COAL: Oregon’s only coal-fired power plant permanently closes, 20 years ahead of schedule. (OPB News)

ALSO: A lawsuit filed in a Montana federal court alleges the Energy Department’s National Coal Council operates in secret in violation of federal law, serving the interests of the coal industry. (Bloomberg Law, subscription)

POLLUTION: An analysis of Western pollution data and interviews with physicians, health authorities and researchers finds that wildfire smoke is exposing millions of people to hazardous pollution levels. (Associated Press)

CALIFORNIA: PG&E announces almost 32,000 Northern California ratepayers will be without power until 10:00 p.m. tonight due to extreme weather conditions. (Redding Record Searchlight)

A California official says 50% of new state funding for charging stations is focused on disadvantaged communities. (Capital Public Radio News)
Leaders of a Phoenix suburb hope its first public charging station will encourage more residents to switch to electric vehicles. (Arizona Republic) 

OIL & GAS: Experts say that fracking in California adversely impacts local economies in addition to causing environmental problems. (Salinas Californian)

CLIMATE: Officials representing Native American tribal nations tell federal lawmakers they rarely get federal help fighting climate impacts because they are forced to compete for grants against wealthier states. (E&E News Daily, subscription)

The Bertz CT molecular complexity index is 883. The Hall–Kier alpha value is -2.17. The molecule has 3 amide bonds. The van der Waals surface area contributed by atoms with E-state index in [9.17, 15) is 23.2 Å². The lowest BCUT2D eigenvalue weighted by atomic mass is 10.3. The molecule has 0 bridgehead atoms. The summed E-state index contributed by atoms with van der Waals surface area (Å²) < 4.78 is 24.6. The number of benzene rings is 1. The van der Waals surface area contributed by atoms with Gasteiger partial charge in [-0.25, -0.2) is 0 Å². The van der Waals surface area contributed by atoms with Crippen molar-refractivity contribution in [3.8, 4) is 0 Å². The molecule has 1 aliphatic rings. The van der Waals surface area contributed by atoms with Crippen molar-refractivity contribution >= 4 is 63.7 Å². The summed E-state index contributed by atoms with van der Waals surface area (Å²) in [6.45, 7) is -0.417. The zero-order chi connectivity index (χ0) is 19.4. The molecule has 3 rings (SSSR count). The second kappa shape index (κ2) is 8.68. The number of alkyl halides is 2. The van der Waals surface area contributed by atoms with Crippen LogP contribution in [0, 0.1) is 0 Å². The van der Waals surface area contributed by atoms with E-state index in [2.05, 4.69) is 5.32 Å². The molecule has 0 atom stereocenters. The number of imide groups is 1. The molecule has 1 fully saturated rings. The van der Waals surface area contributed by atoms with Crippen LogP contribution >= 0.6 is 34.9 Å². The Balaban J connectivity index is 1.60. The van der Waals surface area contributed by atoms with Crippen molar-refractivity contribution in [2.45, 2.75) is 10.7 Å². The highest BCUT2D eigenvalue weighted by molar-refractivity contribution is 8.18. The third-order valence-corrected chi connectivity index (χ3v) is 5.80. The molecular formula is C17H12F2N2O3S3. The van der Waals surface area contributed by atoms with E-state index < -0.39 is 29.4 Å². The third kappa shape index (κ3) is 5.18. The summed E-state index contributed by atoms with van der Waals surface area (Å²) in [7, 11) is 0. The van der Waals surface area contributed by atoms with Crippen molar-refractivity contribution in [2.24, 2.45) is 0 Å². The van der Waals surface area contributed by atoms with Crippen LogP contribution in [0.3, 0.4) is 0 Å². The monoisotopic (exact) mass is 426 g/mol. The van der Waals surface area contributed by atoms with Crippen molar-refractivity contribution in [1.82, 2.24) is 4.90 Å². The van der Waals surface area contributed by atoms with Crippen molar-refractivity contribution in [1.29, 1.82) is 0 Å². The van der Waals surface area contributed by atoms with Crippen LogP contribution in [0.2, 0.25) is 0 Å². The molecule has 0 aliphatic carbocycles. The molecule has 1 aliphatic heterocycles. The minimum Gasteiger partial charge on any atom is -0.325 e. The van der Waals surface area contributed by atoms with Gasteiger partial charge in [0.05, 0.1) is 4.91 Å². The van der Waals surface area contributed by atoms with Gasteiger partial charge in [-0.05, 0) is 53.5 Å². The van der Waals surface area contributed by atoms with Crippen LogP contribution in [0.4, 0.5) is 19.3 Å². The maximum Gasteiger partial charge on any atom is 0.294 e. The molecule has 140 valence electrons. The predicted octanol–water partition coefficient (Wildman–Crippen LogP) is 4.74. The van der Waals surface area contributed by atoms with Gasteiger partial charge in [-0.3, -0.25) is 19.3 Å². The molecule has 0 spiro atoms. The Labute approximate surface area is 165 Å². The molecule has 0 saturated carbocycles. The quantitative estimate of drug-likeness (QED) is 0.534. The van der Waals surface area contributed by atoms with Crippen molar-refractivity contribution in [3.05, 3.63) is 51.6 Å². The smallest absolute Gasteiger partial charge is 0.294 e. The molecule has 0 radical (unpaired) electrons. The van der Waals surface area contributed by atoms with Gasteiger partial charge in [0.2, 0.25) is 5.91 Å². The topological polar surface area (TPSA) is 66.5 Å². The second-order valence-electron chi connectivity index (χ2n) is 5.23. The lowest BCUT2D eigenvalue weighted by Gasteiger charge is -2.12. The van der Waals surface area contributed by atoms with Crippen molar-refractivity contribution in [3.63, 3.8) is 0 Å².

SOLAR: A New Mexico company that makes solar tracking systems goes public and its shares soar more than 65 percent. (Greentech Media)

EFFICIENCY: A Phoenix school district is set to save $40 million from energy efficiency retrofits and solar power installations. (CleanTechnica)

The four candidates for New Mexico’s Public Regulation Commission share differing views on how to implement the state’s Energy Transition Act. (Albuquerque Journal)
New Mexico regulators would be appointed rather than elected if voters approve an amendment to the state constitution. (Farmington Daily Times)

A former California judge says it’s time for state leaders to address the consequences of climate change, rather than simply hoping to stop it. (RealClearEnergy)
A Montana geologist and science journalist says money from the fossil fuel industry is dirtying the state’s political process. (The Missoulian)

Lisa is a Lenape and Nanticoke Native American freelance journalist, editor and writer currently based in the U.K. She has more than two decades’ experience working in corporate communications and print and digital media. She compiles the Western Energy News daily email digest. She has a bachelor’s degree in journalism from Temple University; her specializations include data journalism and visualization. She is a member of the Native American Journalists Association, Investigative Reporters & Editors, Society of Professional Journalists, and the National Union of Journalists (U.K.).